Flash, Green Arrow, and The Atom; is DC conquering TV? on Friday at 4:30 PM in Bayshore
(with Doug Berry (M), Lon Sarver)

While Marvel dominates movie theaters, DC has been quietly building a strong presence on television. Is this their best bet? Which hero should be the next to get a show?

Horror Addicts BoF and Book Release Party on Friday at 8:30 PM in Stevens Creek

(with Emerian Rich (M), Jason Malcolm Stewart, H.E. Roulo) AND Sumiko Saulson, Laurel Anne Hill, Loren Rhoads, Lillian Csernica,

    Join the gang from Horror Addicts for a discussion of what’s new with them, and a book release celebration for the Horror Addicts Guide to Life.


A Costume Is Not Consent! Dealing With Harassment at a Con on Saturday at 11:30 AM in Ballroom A
    (with Violet Ruthless, Julie Shepard, Mary Anne Butler (M))

Are you wondering what to do if you feel you are being harassed while at a convention? If someone else comes up to you asking for your help with a complaint about harassment, do you know who to contact or where to take that person? Meet with some experienced con-goers, members of the BayCon staff, and a representative of FLARE (the convention safety and security team) for an explanation on what to do, who to look for, and where you can go for help.

The Persistence of Racism on Saturday at 1:00 PM in Stevens Creek
[I am moderating.]
(with Lon Sarver, Gregg Castro, Brad Lyau, Helen Stringer)

It’s been 150 years since the end of the Civil War and an end to overt slavery in the US. While some people will point to the great deal of progress made in race relations since then, others will point to the continued mistreatment of minorities, blacks being incarcerated for longer terms and at higher rates than whites charged with the same offenses, and a lack of financial opportunities for disadvantaged minorities compared to whites. Is it time to have a national dialogue on race? What issues could go into such a dialogue? What resolutions might we look for as a result?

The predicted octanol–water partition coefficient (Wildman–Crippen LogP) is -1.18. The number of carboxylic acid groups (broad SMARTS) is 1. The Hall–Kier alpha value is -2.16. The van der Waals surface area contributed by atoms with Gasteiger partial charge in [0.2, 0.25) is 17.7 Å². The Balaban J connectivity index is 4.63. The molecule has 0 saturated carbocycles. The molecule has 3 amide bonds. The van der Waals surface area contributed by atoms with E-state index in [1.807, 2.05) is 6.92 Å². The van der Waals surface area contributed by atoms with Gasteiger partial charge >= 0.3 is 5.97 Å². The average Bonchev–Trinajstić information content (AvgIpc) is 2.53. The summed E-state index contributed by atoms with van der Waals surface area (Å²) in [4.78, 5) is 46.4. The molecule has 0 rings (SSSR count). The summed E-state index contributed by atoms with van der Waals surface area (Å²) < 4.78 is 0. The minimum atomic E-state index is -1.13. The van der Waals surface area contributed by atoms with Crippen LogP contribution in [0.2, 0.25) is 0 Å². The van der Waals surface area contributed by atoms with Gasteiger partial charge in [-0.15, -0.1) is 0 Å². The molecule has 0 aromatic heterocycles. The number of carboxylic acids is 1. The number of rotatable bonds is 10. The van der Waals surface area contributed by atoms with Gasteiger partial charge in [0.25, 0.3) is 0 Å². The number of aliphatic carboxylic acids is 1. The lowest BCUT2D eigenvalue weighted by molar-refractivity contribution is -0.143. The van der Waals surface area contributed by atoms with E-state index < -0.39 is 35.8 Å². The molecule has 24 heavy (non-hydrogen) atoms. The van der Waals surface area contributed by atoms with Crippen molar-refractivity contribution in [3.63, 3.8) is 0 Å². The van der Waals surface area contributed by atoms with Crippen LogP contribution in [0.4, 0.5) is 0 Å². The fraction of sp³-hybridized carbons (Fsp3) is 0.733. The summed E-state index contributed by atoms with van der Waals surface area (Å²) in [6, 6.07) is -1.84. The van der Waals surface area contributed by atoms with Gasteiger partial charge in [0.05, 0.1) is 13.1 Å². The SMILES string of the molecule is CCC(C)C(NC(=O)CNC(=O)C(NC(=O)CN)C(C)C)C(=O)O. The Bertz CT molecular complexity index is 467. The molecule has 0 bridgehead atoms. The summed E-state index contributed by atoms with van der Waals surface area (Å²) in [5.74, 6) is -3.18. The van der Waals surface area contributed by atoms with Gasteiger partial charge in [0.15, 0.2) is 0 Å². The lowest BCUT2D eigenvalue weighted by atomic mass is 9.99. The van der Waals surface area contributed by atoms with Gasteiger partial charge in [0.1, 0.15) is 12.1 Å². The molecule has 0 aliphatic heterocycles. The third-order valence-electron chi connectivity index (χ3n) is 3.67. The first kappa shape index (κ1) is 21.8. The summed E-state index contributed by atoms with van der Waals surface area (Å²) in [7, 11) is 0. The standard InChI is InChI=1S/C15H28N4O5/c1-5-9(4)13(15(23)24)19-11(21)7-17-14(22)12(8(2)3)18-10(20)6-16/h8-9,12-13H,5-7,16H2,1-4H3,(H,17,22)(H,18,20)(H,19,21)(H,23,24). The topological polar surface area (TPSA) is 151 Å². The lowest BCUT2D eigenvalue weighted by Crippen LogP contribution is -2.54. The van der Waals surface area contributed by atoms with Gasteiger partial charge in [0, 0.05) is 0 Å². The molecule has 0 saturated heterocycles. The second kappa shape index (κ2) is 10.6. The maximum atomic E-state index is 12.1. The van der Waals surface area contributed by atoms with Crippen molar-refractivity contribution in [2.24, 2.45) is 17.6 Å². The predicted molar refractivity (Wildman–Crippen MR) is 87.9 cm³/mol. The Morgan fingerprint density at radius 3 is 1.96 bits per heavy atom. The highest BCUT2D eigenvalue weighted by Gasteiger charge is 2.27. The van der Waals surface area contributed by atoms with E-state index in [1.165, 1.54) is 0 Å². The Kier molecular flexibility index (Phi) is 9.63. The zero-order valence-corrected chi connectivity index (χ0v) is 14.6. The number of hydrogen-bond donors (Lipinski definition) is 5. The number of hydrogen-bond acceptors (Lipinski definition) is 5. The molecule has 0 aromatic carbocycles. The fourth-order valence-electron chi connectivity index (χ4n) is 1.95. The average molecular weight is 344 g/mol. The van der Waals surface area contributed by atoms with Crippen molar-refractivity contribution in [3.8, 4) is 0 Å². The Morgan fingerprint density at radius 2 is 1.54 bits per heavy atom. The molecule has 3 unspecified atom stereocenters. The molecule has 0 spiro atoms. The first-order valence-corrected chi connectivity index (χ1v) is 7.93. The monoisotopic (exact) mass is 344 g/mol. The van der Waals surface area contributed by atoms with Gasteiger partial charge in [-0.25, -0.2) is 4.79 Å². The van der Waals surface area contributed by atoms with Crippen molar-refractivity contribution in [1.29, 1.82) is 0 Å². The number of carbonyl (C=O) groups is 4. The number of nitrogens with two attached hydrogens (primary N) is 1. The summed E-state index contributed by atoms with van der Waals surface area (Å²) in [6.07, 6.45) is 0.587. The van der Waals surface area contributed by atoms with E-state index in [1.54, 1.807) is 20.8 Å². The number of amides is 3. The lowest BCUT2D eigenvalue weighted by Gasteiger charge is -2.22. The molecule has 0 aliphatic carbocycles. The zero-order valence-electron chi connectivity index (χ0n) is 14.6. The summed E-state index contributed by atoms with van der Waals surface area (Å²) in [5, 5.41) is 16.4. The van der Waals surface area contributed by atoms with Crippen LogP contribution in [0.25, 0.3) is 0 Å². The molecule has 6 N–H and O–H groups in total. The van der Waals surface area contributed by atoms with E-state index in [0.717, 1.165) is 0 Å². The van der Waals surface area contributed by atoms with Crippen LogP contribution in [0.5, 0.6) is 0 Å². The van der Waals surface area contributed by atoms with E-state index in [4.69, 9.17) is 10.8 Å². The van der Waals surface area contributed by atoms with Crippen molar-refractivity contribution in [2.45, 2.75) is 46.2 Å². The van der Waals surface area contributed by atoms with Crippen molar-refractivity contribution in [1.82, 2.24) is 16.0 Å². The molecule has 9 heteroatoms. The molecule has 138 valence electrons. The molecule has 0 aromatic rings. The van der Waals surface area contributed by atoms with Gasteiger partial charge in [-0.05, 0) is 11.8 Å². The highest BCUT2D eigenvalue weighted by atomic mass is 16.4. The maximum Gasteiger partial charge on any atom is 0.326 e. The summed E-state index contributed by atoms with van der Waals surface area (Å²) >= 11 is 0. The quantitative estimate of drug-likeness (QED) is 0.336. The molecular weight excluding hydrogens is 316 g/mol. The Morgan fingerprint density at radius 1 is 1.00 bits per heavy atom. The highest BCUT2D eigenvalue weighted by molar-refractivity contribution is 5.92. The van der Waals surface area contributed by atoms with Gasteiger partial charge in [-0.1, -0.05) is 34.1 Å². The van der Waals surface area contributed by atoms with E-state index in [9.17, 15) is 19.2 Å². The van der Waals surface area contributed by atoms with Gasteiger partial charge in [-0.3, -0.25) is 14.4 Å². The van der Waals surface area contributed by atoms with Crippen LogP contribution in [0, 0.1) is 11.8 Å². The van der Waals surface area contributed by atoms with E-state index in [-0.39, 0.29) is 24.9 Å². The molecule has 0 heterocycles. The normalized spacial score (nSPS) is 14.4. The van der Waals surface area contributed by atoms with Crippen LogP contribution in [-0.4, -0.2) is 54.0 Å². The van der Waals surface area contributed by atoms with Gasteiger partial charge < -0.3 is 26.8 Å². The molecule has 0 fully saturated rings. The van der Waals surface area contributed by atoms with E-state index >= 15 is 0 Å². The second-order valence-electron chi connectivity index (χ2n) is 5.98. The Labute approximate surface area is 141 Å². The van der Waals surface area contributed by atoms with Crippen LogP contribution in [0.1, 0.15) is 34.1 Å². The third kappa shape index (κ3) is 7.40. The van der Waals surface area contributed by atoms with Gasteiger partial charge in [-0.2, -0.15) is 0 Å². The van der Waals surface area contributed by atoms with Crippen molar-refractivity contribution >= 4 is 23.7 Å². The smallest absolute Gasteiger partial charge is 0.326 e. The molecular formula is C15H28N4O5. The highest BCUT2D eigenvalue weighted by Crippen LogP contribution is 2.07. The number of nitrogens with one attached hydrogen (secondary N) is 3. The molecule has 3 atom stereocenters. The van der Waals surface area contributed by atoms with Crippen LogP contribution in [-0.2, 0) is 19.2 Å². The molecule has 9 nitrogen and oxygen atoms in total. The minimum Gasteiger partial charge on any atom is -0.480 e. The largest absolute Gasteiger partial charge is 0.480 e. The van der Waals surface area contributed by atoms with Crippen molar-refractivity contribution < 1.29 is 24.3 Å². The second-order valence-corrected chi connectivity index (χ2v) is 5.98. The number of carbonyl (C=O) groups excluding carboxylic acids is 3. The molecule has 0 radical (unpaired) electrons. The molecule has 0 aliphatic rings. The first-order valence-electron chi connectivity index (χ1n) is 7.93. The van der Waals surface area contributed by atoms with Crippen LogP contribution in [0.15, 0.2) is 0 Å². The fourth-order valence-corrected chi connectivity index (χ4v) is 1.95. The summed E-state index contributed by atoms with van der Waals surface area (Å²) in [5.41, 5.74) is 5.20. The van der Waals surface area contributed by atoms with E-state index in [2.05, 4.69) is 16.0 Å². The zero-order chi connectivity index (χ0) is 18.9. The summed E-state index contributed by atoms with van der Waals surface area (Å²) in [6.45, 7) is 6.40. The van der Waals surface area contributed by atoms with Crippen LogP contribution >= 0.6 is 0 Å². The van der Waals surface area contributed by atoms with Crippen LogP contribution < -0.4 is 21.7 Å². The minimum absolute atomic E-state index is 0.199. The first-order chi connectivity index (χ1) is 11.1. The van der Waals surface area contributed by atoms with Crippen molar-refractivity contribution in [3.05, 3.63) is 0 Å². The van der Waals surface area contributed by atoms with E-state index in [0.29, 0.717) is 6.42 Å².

Writing Across the Gender Divide on Saturday at 2:30 PM in Ballroom A
[I am moderating.]
(with Jay Hartlove, Sarah Stegall, Kiri Callaghan, Chaz Brenchley, S L Gray, Sandra Saidak)

Men who write stories with female lead characters. Women who write stories with male leads. What are the pitfalls in writing about someone who is fundamentally different, especially when writing in the first person? We live in a society that doesn’t encourage its members to expose all their feelings, especially when those feelings involve attraction or discomfort. That can make it difficult to understand how a person of the opposite sex reacts in the same situation that you are are in. So if a woman reads a story with a first-person female character written by a man, does the character’s reactions and inner voice ring true, or does it seem like a man who is cross-dressing? How does a writer learn to express a believable inner voice for a character that belongs to the opposite sex?

BoF: World Goth Day on Saturday at 4:00 PM in Cypress
(with AE Marling, Sarah Pugliaresi, Jean Batt, Emerian Rich (M), Seanan McGuire)

On May 23rd, join your fellow Goths in celebration of World Goth Day. (Yes, the actual Day is Friday the 22nd. Goths are mysterious and fickle — roll with it.)


Celebrating A Girl of Wonder(land): Happy 150th Birthday, Alice on Sunday at 10:00 AM in Lafayette
(with Emily Jiang, Kevin Andrew Murphy, Kay Tracy, Helen Stringer (M))

Up until 150 years ago children’s books were mostly intended to instruct rather than entertain. All that changed when mathematician Charles Lutwidge Dodgson, under the pen name Lewis Carroll, published Alice in Wonderland in 1865. that book went on to inspire many other authors, artists, and even movie-makers. The panelists discuss the influence of Alice in Wonderland after 150 years.